Photo/Illutration The building housing the Tokyo District Public Prosecutors Office (Asahi Shimbun file photo)

Tokyo prosecutors indicted three former executives of a Japanese plastic products manufacturer on charges of bribing Vietnamese customs officials so that a subsidiary in the Southeast Asian country could evade tax payments.

The special investigation unit of the Tokyo District Public Prosecutors Office on May 23 announced the charges against Kaneto Fujino, 69, a former president of Tenma Corp., Tsutomu Hosogoe, 57, a former manager in charge of corporate planning, and Haruhiko Yoshida, 51, a former president of Tenma Vietnam Co., a subsidiary of Tenma.

Prosecutors also indicted Tenma, a Tokyo-based manufacturer of the Fits plastic storage cases that is listed on the Tokyo Stock Exchange, over its corporate liability.

Prosecutors have not disclosed whether the suspects have admitted to or denied the allegations that they violated the Unfair Competition Prevention Law.

The Vietnamese government had ordered Tenma Vietnam to pay the equivalent of 1.8 billion yen ($14 million) in back taxes for 2017.

To reduce that amount, the three suspects allegedly gave cash worth about 9.8 million yen to officials of the Vietnamese customs department at the subsidiary’s office in 2017.

Tenma Vietnam was exempted from the tax order after the cash was provided, according to a report by a third-party committee set up by Tenma.

Hosogoe and Yoshida are also accused of giving about 13.8 million yen to Vietnamese customs officials in 2019 for the same purpose.

Fujino approved that payment after he learned about it, according to sources.

According to the report, the subsidiary was ordered to pay the equivalent of about 2.6 million yen in back taxes for 2019, far less than roughly 90 million yen it was initially charged for the year.

The third-party committee ruled that the cash handouts were inappropriate, and Tenma reported the case to the Tokyo District Public Prosecutors Office in 2020.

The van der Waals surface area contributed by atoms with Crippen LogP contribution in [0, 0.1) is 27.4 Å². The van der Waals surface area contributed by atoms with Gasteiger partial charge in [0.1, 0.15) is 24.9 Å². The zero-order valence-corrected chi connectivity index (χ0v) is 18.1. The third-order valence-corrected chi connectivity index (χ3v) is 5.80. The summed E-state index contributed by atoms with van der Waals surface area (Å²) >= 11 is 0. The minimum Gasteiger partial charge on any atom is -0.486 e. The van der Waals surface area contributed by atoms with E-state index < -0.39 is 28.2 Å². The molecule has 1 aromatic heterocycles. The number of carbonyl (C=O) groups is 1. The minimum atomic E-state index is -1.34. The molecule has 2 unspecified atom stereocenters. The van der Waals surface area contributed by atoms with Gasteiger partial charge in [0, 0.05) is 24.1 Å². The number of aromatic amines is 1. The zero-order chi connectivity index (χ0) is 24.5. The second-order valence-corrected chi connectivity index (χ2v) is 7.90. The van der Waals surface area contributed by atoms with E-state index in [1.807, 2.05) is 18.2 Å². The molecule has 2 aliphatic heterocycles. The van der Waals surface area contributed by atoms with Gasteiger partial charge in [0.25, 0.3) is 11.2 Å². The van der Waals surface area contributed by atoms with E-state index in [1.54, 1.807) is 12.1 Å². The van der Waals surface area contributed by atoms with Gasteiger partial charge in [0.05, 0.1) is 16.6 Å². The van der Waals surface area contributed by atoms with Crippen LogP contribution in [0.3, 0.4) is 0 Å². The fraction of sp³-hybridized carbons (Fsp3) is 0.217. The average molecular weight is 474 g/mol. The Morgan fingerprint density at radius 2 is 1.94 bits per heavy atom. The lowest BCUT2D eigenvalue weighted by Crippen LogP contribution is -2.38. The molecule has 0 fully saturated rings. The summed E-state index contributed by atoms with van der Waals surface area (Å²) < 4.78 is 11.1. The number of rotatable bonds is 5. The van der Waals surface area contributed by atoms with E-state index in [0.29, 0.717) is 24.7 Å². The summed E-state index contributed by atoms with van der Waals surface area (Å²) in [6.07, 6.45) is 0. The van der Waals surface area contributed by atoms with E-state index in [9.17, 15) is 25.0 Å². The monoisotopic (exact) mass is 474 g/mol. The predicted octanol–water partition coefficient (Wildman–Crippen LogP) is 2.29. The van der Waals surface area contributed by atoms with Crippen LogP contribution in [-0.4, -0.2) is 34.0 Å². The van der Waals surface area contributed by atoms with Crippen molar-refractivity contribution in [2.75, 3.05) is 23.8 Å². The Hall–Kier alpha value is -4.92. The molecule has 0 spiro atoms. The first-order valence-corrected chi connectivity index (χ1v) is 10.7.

Japan has tightened its regulations against corporate bribery overseas.

It signed the Convention on Combating Bribery of Foreign Public Officials in International Business Transactions in 1997, when it was adopted by the Organization for Economic Cooperation and Development.

The following year, the Japanese government added a provision to the Unfair Competition Prevention Law to prohibit the bribing of foreign public officials. The provision was first applied in 2007.

Authorities have since detected 10 cases of suspected violations of that provision, including the latest one.

The OECD criticized Japan for its low rate of detection, compared with up to 40 cases detected annually in the United States and other countries.

In 2019, the OECD urged Japan to extend the five-year statute of limitations on bribing foreign public officials, prompting the economy ministry to set up a study group of experts to discuss its response.

Most group members expressed reservations about the extension, saying Japan determines the statute of limitations periods based on the severity of the offenses.

Some members said the government should urge foreign public officials not to receive bribes, but the government has not taken any action in this regard.

A former Japanese trading company official who worked in Southeast Asia about five years ago said local public officials commonly ask for cash in exchange for expediting application procedures or being less strict in their screenings.

The former official said it is difficult to decline such offers.

“For companies, the consequences from revelations that they are paying cash to foreign public officials should outweigh the temporary inconvenience resulting from refusing the officials’ requests for money,” said Yuhei Sakao, a lawyer well-versed in corporate risk management.